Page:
Durney, as if in a daze, held the handset to his ear for almost a minute before replacing it, gently this time, onto its cradle. He sat quietly, thinking about Charlie. Wondering about Charlie. Several minutes passed in silence, then the telephone began to ring, and brought him back to the present. He picked up the telephone.

Ed: "Hi, Durney. Sorry to bother you, but Todd Menocken is down at the barbecue stand. Says he'd like a word with you."

Todd Menocken almost never came to Shady Rest, or to any of Durney's road houses as far as Durney knew. His appearance now, coinciding with the news about Charlie, seemed to spell trouble ahead. Todd must have discovered that Charlie was selling burnese out of his De Pue road house, and must've pounded the whole story out of Charlie—Durney's role in the scheme and everything. Fuck. The only question was what Todd intended to do about it. Todd would be well within his rights to do just about anything, but Durney doubted whether Todd had the muscle to pull any serious retaliation. Durney took a deep breath—something he hardly ever did—and said, "Okay, let him in."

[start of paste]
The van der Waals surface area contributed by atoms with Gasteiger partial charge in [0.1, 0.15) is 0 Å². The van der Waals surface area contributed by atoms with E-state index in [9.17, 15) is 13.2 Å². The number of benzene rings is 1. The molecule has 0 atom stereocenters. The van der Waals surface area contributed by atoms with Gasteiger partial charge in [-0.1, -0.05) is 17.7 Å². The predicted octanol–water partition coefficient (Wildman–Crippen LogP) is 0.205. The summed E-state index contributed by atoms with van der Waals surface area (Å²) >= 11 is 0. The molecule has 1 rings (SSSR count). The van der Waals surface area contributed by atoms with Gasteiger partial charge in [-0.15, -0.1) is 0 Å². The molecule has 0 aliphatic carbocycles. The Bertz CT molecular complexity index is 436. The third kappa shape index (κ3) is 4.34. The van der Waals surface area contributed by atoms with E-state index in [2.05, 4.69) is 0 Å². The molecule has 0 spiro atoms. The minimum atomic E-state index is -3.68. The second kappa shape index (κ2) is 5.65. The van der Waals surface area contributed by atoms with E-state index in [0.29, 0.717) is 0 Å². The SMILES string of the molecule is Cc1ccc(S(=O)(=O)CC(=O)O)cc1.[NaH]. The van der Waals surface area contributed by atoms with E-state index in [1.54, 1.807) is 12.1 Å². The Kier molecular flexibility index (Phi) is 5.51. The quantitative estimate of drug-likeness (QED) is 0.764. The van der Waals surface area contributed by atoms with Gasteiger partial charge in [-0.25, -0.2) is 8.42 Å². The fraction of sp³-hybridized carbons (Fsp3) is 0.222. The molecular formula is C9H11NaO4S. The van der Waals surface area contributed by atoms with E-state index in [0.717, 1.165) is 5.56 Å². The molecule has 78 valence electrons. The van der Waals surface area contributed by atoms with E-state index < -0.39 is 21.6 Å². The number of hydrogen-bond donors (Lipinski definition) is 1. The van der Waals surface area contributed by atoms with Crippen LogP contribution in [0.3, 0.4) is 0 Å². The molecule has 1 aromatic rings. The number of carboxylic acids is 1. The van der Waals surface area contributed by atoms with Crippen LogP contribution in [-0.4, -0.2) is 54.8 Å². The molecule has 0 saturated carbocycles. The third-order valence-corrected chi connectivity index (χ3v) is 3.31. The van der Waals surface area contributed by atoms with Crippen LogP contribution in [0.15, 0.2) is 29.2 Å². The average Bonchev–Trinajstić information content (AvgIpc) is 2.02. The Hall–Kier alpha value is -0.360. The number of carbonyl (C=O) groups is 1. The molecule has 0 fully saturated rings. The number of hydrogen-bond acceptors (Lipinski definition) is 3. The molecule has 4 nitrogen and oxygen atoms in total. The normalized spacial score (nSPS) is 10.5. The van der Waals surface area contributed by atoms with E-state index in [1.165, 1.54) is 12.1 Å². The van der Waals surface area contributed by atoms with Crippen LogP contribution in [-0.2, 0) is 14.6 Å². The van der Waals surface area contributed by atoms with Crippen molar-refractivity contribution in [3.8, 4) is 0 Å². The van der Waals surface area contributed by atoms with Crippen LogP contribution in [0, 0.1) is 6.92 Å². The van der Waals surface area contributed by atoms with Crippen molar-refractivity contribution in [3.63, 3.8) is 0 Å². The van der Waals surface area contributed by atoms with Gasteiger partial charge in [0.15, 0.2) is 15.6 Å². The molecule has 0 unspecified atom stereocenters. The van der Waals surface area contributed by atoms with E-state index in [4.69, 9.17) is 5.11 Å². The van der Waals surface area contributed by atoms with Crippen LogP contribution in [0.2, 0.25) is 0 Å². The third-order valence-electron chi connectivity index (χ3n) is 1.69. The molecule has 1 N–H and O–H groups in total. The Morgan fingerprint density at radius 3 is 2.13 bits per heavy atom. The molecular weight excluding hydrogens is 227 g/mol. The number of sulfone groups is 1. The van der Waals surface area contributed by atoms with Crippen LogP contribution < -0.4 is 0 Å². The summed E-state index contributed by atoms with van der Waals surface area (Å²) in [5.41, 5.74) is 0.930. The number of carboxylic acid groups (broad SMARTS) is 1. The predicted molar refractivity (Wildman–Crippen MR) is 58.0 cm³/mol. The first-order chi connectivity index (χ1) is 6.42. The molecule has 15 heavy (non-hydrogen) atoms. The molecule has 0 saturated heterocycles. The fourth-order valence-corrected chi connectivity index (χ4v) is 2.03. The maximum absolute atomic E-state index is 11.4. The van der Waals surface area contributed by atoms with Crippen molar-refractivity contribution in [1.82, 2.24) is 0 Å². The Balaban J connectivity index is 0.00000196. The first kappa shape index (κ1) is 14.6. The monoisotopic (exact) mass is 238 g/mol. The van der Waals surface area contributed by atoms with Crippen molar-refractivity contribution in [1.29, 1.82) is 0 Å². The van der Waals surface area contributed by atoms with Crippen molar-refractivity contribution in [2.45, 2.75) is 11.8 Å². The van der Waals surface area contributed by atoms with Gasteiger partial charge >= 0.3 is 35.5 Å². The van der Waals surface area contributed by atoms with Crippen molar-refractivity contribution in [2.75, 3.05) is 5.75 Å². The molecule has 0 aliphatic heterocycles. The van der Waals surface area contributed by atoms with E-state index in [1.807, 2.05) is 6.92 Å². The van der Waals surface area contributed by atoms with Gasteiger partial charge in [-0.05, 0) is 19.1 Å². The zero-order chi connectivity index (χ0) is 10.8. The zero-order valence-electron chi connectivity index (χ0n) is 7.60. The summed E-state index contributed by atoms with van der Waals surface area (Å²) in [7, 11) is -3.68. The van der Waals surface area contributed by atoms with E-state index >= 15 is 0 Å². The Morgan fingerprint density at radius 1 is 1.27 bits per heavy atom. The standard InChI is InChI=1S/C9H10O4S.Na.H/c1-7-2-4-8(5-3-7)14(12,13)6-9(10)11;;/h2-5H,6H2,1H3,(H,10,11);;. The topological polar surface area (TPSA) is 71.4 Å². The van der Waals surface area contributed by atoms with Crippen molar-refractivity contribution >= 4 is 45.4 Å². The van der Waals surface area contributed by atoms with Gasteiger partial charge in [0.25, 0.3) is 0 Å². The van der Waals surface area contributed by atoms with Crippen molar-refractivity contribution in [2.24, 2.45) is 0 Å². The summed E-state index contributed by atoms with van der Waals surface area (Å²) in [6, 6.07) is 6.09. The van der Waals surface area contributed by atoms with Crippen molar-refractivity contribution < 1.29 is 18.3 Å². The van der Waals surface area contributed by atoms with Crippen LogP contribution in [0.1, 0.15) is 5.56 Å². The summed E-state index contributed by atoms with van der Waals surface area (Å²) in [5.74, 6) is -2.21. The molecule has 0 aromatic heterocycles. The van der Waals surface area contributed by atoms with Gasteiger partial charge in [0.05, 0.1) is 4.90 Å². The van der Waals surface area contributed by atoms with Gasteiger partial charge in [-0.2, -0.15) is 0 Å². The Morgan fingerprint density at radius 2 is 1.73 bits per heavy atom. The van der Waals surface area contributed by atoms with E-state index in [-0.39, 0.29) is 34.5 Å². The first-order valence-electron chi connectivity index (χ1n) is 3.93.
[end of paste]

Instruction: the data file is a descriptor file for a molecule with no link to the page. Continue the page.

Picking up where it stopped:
It would be at least five minutes before Todd arrived. Durney sat at his desk, thinking. Trying to think what to think.

Several minutes later, Todd, accompanied by one of his thugs, entered Durney's office after a perfunctory knock on the door.

As Todd approached Durney's desk, Durney stood and said, "Hello Todd."

"Hello Durney. You look surprised to see me."

Durney replied, defensively, almost dismissively, "No, no, I'm not. How are you Todd? How are things?"

Ignoring the pleasantries, Todd said "I suppose you heard about Charlie." Then, he threw a blue and grey Addidas duffle bag onto Durney's desk and, gesturing to the bag, said, "I guess you know what's in that. Don't pretend you don't."

Durney said nothing.

"Stop trying to peddle this shit out of my road houses. Get it?" Todd paused to light a cigarette, flicking the matchstick into the air, a sign of contempt. "I could hardly believe, when I first learned, that you could be so stupid. What are you trying to do, start a turf war?"